Near Death Experience: A second chance?
It is described by those who have experienced it as instantaneous, unfathomable, soul-chilling darkness…a complete absence of light. Yet this harrowing experience lasts only briefly as, just as suddenly, an inexplicable feeling of calmness and serenity overwhelms the subject. Moments later, a brilliant and pristine radiant light blazes forth. Described as having the appearance of a “light at the end of tunnel,” this moment of illumination, no doubt, feels like a reprieve from an unimaginable fate for the previously-frightened observer. Finally, if the incident is prolonged enough, the witness is able to pass into the light.
This scenario has been retold by people innumerable times throughout history. People experiencing what has come to be known as a “near death experience” often begin the recitation of their adventure with a description similar to the one above. So much so, that the imagery of “walking toward the light” has become synonymous with the experience within the popular culture. Yet there is more than one rendition of the near death experience; and more than one potential explanation for what this unusual phenomenon might actually be.
The concept of the near death experience can trace its origin to an era prior to the birth of Christ. The earliest known reference to an occurrence of this nature comes from an extremely renowned source. In his masterpiece, Republic, Plato records the “Myth of Er,” in which a soldier from the Fourth Century BC recalls a handful of near death experiences.
Centuries later, in the 1890s, French psychologist Victor Egger identified the expérience de mort imminente (experience of imminent death) as a result of discussions between philosophers and psychologists. The two groups were analyzing the precipitous and panoramic life reviews that mountain climbers experience during falls. And by 1968, a sufficient number of near death experience cases had accumulated that Celia Green was able to publish an analysis of 400 first-hand experiences; and not just near death experiences…all 400 were out of body experiences! This was the first foray into providing a definitive reference work for the phenomenon.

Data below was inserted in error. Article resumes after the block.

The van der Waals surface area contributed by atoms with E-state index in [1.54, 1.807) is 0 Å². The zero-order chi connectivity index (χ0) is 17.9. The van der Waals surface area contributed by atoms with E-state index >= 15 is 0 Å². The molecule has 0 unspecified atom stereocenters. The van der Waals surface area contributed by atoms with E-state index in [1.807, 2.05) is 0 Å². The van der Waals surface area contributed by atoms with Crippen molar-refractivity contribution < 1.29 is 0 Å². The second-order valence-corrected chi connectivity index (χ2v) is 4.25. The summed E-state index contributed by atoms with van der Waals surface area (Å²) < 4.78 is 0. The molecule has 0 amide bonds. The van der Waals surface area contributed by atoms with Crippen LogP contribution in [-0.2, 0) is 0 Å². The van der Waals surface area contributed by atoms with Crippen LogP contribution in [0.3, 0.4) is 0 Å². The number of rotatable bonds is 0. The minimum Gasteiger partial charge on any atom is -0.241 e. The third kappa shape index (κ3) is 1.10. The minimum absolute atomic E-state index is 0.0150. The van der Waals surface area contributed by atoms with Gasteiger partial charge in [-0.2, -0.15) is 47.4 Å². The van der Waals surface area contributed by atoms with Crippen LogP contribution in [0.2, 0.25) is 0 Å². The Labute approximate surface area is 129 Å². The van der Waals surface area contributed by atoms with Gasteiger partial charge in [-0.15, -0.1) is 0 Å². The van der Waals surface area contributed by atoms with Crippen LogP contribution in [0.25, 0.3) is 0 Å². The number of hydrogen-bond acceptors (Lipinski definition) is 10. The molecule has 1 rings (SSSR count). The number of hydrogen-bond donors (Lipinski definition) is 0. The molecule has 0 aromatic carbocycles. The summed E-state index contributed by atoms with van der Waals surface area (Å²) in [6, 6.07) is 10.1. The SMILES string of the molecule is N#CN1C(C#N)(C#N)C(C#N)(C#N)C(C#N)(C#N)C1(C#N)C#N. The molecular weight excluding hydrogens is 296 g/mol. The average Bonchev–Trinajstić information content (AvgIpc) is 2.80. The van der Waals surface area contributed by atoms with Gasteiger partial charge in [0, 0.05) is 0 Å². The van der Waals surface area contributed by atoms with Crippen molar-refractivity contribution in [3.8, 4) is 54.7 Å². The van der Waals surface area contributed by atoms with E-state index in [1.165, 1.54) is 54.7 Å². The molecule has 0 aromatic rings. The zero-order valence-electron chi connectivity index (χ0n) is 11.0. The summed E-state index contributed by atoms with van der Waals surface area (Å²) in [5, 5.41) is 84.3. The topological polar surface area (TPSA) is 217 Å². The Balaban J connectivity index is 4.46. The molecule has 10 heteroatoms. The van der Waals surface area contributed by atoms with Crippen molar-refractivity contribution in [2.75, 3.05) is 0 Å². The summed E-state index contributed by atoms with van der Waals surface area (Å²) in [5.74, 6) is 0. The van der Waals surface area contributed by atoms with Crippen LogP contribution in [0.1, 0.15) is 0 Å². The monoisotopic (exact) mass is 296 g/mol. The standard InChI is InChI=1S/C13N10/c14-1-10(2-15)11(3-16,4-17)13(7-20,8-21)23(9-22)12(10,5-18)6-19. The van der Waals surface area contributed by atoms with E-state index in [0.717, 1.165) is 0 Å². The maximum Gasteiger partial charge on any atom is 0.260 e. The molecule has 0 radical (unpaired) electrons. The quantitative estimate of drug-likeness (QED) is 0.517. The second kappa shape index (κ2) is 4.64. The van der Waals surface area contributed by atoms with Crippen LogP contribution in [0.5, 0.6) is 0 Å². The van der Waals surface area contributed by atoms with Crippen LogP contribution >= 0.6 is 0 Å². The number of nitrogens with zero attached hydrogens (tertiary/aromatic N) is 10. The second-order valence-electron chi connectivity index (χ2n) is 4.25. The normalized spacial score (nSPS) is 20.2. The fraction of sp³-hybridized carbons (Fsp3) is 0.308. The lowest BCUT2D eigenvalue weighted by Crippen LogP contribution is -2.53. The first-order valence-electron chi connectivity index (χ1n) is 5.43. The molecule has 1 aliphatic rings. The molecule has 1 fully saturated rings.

Since science first recognized the existence of, and began to evaluate, the near death experience, the majority sentiment seems to be that the sensations and visions experienced in these situations is nothing more than hallucination. The ultimate traumatic experience (death) has so unsettled and confused the mind, that it reacts by retreating to the imagery and experience which the subconscious has been conditioned to expect upon the body expiring. When the body is enduring extreme thirst in an arid climate, the mind “produces” water; and when the body’s autonomic systems fail, the mind “produces” death. However, there are segments of the scientific community which are not as readily disposed to dismissing near death experience as simple hallucination.
Additionally, practitioners of medical science have been quick to point out that the vast majority of near death experiences seem to occur after particularly traumatic episodes or injuries. Cardiac arrest, shock due to a variety of causes, electrocution, cerebral hemorrhage, near-drowning, asphyxia, and attempted suicide have all proven to be capable in triggering a near death experience. Naysayers point to this data as proof that the experience is nothing more than comforting hallucination produced by a grievously-injured mind. Despite this opposition to the legitimacy of the phenomenon, the near death experience has relentlessly gained burgeoning acceptance by society as a whole.